Charles Leclerc can’t catch a break thanks to Ferrari’s ongoing incompetence in Formula 1. The Italian squad confirmed it had to replace the energy store and control electronics on Charles Leclerc’s power unit ahead of this weekend’s Saudi Arabian F1 Grand Prix. This automatically triggers a 10-place grid penalty, meaning the highest Leclerc can start on Sunday is 11th place.

Per the FIA regulations, each car is allowed two “control electronics components” per season, and this marks Leclerc’s third component in just two races. However, it can only go from bad to worse for the Monegasque, because there is a potential for additional penalties should Ferrari replace more parts as it looks to resolve its engine woes.

“On Sunday, we had two different issues,” Ferrari Team Principal Fred Vasseur told the media on Wednesday. “The first one was on the Sunday morning, when we did the fire up, and the second one was in the race. Unfortunately, it was two times the control unit, the ECU.”

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“It’s something that we never experienced in the past. I hope now it’s under control, but we have a deep analysis of this. Unfortunately, we’ll have to take the penalty in Jeddah, because we have only a pool of two control units for the season,” he added.

Using Vasseur’s own words, it is unfortunate. Leclerc was all but guaranteed a podium position at the season-opening race in Bahrain when his car unexpectedly came to a halt. What could’ve been a minor points deficit to Red Bull’s Max Verstappen is now a 25-point gap. Not exactly how the championship hopeful wanted to start the season.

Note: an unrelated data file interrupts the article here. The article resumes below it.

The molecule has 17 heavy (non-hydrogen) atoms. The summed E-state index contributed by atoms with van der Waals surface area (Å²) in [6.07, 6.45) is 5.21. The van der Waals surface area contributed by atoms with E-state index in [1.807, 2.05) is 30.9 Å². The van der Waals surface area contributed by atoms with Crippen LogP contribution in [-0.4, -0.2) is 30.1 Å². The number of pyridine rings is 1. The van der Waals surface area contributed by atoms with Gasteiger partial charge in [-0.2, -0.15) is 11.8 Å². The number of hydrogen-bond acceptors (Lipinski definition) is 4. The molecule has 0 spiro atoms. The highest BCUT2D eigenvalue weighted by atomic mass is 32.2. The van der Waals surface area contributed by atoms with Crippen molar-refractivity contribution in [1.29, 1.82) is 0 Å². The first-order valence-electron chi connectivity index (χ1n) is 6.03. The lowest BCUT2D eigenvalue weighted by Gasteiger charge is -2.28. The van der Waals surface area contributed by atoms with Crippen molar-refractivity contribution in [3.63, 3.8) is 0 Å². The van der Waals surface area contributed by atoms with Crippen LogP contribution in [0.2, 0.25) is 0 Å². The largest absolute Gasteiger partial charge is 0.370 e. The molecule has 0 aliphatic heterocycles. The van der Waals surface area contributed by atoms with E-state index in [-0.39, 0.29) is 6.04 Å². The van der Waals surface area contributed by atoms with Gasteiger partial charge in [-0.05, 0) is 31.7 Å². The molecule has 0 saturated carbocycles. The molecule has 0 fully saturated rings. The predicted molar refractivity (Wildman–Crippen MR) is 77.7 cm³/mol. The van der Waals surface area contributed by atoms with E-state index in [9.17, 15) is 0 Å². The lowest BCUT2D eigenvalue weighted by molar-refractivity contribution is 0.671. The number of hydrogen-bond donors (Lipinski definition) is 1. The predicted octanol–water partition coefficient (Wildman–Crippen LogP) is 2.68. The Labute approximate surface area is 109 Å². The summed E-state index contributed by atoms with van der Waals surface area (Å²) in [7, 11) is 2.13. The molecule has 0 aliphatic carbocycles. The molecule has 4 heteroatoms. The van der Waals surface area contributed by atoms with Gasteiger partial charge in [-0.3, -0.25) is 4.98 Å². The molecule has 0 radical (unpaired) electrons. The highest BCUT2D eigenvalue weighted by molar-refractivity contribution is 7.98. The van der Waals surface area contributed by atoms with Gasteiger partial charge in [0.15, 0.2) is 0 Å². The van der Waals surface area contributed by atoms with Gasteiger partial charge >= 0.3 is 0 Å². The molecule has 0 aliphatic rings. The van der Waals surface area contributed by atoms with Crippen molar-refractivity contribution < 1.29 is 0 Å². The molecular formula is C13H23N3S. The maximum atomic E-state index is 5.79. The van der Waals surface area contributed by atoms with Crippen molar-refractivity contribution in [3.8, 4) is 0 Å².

Leclerc is now going to start halfway down the field at Jeddah and must avoid getting tangled up with others as he fights his way to the front. It’s safe to assume that by the time he gets there—if he gets there—it’ll be too late to fight for the first or second spot. Third might be as high as he can climb, though it’ll be interesting to see how the Red Bulls perform and if Aston Martin is still a podium contender.

“He’s full push with the team, trying to get the best for everyone,” Vasseur added. “The penalty is not good news, but it’s not the end of the season. Let’s see what happens in Jeddah, and what could be the outcome, even with the penalty, but don’t imagine for half a second he could be demotivated.

“He’s fully convinced, he’s working with us, pushing the team, pushing everybody in a positive way. And nothing else.”

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